Luján Urges Treasury Department to Consult with Tribal Governments to Determine American Rescue Plan Funding, Ensure Equitable Relief for Native Communities
Washington, D.C. – U.S. Senator Ben Ray Luján (D-N.M.), a member of the Committee on Indian Affairs, urged the Treasury Department to engage in robust, meaningful, and frequent Tribal consultation with Tribal governments to determine how to allocate funding included in the American Rescue Plan. Senator Luján also requested that Treasury exercise as much flexibility as possible given the broadband and communication difficulties that are widespread in New Mexico and Tribal lands. The Coronavirus State Fiscal Relief Fund provides $20 billion for payments to Tribal governments to respond to the COVID-19 pandemic.
Due to the Trump administration’s reliance on federal program population data instead of self-certified Tribal population and employee data, at least 17 Tribes in New Mexico were undercounted, which impacted the amount of funding Tribal governments received from the CARES Act.
Read the full text of the letter below or by clicking HERE.
Dear Secretary Yellen,
The American Recue Plan (ARP) is historic legislation that provides unprecedented investments in Native communities. This urgent relief to Tribal governments will help them respond to, mitigate, and prevent the spread of the novel COVID-19 virus, as well as address continuing pandemic impacts. While there are many important resources directed to Tribes and Tribal programs in the ARP, I write to urge you to consider the following recommendations related to implementation of the Coronavirus State Fiscal Relief Fund (CSFRF) authorized by Title IX of the ARP.
The CSFRF provides $20 billion for payments to Tribal governments. Once $1 billion is divided equally among each of the Tribal governments, the ARP directs the Secretary to determine the amounts paid to each Tribal government from $19 billion in vital relief. It also requires the Secretary to make payments to Tribal governments no later than 60 days of enactment.
As you implement the CSFRF, I ask that you consider the following recommendations:
Robust, Meaningful Tribal Consultation
I request that the Department of Treasury engage in robust, meaningful, and frequent consultation with Tribal governments on the methodology for allocating Tribal CSFRF funding. As many Tribes continue to face broadband and internet connectivity challenges that predate the pandemic, I request that the Treasury exercise its consultation responsibilities as flexibly as possible, aligning with President Biden’s January 26th, 2021 Memorandum for the Heads of Executive Departments and Agencies to conduct Tribal Consultation and Strengthen the Nation-to-Nation Relationships. I am pleased that your Department announced rapid consultations and expect that you strongly consider Tribal input as you embark on your work to implement the relief fund.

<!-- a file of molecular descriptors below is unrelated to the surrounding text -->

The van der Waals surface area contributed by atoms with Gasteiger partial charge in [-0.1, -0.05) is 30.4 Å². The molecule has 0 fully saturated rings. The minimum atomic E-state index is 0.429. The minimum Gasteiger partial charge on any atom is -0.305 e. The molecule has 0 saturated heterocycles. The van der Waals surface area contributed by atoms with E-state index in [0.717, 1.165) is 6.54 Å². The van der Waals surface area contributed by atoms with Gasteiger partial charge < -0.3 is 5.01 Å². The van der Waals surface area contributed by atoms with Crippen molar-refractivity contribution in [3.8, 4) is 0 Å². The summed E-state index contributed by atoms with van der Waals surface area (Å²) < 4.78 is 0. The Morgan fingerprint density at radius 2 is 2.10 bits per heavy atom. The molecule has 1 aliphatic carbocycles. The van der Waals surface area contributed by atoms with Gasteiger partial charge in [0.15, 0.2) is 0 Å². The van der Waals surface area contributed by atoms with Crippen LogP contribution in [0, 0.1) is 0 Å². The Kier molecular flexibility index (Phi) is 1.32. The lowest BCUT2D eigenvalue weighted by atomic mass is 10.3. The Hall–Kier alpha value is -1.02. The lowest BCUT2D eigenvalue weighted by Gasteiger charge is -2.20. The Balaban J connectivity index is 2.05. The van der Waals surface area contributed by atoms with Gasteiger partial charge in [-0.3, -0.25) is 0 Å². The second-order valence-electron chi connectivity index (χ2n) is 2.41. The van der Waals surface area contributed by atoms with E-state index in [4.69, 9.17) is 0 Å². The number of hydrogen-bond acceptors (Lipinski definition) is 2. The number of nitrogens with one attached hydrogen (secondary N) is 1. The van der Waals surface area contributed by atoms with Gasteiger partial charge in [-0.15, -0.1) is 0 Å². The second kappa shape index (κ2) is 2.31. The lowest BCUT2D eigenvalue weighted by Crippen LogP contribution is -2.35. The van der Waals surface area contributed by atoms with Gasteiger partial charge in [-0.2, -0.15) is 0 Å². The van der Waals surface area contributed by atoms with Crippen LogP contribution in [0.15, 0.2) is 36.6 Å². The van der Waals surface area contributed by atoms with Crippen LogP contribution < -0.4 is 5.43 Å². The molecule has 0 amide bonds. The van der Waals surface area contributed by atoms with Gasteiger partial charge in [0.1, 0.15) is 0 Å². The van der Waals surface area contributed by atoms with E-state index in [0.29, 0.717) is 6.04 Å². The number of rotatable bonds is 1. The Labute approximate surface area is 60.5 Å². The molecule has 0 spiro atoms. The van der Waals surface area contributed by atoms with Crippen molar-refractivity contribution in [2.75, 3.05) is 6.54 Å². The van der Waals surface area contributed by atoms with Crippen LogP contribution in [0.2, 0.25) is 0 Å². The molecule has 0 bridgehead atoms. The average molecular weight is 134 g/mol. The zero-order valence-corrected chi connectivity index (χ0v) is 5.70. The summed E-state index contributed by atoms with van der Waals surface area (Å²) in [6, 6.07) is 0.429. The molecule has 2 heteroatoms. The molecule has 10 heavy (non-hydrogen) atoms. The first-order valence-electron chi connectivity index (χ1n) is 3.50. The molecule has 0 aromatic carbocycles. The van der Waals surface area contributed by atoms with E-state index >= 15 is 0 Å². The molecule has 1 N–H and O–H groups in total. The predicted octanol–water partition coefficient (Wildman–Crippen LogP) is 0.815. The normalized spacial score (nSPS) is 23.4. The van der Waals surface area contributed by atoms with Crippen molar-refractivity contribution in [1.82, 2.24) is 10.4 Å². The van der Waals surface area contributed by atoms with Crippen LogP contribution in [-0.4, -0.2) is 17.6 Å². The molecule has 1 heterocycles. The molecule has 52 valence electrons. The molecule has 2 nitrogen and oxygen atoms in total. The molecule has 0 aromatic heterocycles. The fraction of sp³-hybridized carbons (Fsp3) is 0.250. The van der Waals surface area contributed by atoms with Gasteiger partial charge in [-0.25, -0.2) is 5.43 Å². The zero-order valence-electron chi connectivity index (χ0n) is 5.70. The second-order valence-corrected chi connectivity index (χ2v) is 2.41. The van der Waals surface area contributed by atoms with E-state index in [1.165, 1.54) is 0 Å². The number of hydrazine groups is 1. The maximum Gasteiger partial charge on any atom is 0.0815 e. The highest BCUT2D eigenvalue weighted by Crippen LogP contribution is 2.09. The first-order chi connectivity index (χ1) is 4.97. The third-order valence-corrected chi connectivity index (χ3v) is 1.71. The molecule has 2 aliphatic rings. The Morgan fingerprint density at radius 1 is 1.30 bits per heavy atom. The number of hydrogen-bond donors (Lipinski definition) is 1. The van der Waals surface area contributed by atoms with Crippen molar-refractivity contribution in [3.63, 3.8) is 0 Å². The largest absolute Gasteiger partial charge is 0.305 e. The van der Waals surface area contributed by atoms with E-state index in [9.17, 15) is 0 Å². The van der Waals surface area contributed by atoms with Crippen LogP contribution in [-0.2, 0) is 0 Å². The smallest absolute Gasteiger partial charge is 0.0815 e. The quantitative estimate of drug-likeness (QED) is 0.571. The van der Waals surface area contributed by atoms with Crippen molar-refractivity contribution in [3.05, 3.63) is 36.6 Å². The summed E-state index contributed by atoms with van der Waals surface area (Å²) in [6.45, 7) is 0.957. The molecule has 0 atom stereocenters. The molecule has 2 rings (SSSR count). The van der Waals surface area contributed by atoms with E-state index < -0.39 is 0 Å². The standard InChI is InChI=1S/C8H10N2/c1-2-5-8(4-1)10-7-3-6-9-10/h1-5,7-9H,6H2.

Fair and Equitable Funding
It is imperative that the Department not only consult with Tribal governments on its allocation methodology for Title IX relief funds, but that it keep in mind the diversity of Tribal communities in devising such methodology and defer to Tribes when determining data sources to ensure any such methodology is equitable and fair.
By way of example, when Treasury relied on federal program population data instead of self-certified Tribal population and employee data when allocating Tribal governments’ CARES Act relief funding, Pueblos and Tribes in New Mexico were particularly impacted. New Mexico Tribal communities, and similarly situated small Tribes across the country, were disadvantaged when Treasury used the Department of Housing and Urban Development (HUD) Indian Housing Block Grant (IHBG) program population values. The consequence of not using Tribes’ certified population numbers resulted in an undercount for at least 17 New Mexico Tribes at an average of 30 percent of their populations. Accordingly, as you contemplate ARP funding allocation methodology, I urge that you consider the impacts of the prior Administration’s misguided decision and, if the Department opts to use population as a factor in its allocation of the Tribal CSFRF after completing its scheduled consultations, strongly consider using the certified population numbers that our trusted Tribal partners provide.
In sum, as the Administration undertakes its work to implement the CSFRF, I respectfully request that these resources be delivered expeditiously to Tribal Nations and that the Department of Treasury deploy Tribal CSFRF allocations using a methodology built through meaningful consultation with Tribal governments that ensures equitable distribution among Tribes.
Over a year into the pandemic, Tribal governments continue to operate on the front lines of the pandemic. They are resilient in the face of overwhelming adversity brought on by the coronavirus, and we must work together to assist them in responding to and addressing their citizens’ health, social, and economic well-being. I look forward to continuing our shared work to ensure the ARP gets more shots into arms and money into pockets, and that Tribal Nations and Native communities are a fundamental part of our national COVID-19 response and recovery.